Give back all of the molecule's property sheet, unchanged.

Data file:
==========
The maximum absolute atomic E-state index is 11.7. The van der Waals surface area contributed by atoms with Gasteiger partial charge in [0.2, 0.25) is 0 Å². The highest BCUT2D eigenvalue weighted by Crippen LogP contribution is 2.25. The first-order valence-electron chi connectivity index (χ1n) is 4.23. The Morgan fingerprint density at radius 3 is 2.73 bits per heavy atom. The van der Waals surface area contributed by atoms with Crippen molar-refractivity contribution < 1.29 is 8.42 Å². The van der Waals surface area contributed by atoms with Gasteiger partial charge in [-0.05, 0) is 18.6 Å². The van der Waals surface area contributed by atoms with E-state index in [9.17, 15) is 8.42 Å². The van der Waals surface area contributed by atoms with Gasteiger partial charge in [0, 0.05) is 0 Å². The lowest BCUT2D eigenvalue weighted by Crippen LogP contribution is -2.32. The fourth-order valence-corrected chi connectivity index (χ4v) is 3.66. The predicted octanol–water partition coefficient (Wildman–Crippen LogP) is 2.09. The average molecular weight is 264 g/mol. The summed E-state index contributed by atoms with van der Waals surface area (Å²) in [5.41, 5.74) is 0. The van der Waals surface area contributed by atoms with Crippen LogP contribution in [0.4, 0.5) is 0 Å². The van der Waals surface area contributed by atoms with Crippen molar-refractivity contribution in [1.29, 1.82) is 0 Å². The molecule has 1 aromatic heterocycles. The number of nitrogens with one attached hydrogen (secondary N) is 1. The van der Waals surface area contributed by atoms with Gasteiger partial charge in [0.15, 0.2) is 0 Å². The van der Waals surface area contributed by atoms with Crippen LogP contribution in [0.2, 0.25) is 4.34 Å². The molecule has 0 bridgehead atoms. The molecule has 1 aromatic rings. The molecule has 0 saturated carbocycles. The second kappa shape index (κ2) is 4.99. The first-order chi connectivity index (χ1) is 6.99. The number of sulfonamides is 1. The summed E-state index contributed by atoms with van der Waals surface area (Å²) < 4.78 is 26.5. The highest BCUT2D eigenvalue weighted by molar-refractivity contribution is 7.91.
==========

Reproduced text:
The maximum absolute atomic E-state index is 11.7. The van der Waals surface area contributed by atoms with Gasteiger partial charge in [0.2, 0.25) is 0 Å². The highest BCUT2D eigenvalue weighted by Crippen LogP contribution is 2.25. The first-order valence-electron chi connectivity index (χ1n) is 4.23. The Morgan fingerprint density at radius 3 is 2.73 bits per heavy atom. The van der Waals surface area contributed by atoms with Crippen molar-refractivity contribution < 1.29 is 8.42 Å². The van der Waals surface area contributed by atoms with Gasteiger partial charge in [-0.05, 0) is 18.6 Å². The van der Waals surface area contributed by atoms with E-state index in [9.17, 15) is 8.42 Å². The van der Waals surface area contributed by atoms with Gasteiger partial charge in [0, 0.05) is 0 Å². The lowest BCUT2D eigenvalue weighted by Crippen LogP contribution is -2.32. The fourth-order valence-corrected chi connectivity index (χ4v) is 3.66. The predicted octanol–water partition coefficient (Wildman–Crippen LogP) is 2.09. The average molecular weight is 264 g/mol. The summed E-state index contributed by atoms with van der Waals surface area (Å²) in [5.41, 5.74) is 0. The van der Waals surface area contributed by atoms with Crippen LogP contribution in [0.4, 0.5) is 0 Å². The van der Waals surface area contributed by atoms with Crippen molar-refractivity contribution in [1.29, 1.82) is 0 Å². The molecule has 1 aromatic heterocycles. The number of nitrogens with one attached hydrogen (secondary N) is 1. The van der Waals surface area contributed by atoms with Gasteiger partial charge in [0.15, 0.2) is 0 Å². The van der Waals surface area contributed by atoms with Crippen LogP contribution in [0.2, 0.25) is 4.34 Å². The molecule has 0 bridgehead atoms. The molecule has 1 aromatic rings. The molecule has 0 saturated carbocycles. The second kappa shape index (κ2) is 4.99. The first-order chi connectivity index (χ1) is 6.99. The number of sulfonamides is 1. The summed E-state index contributed by atoms with van der Waals surface area (Å²) < 4.78 is 26.5. The highest BCUT2D eigenvalue weighted by molar-refractivity contribution is 7.91.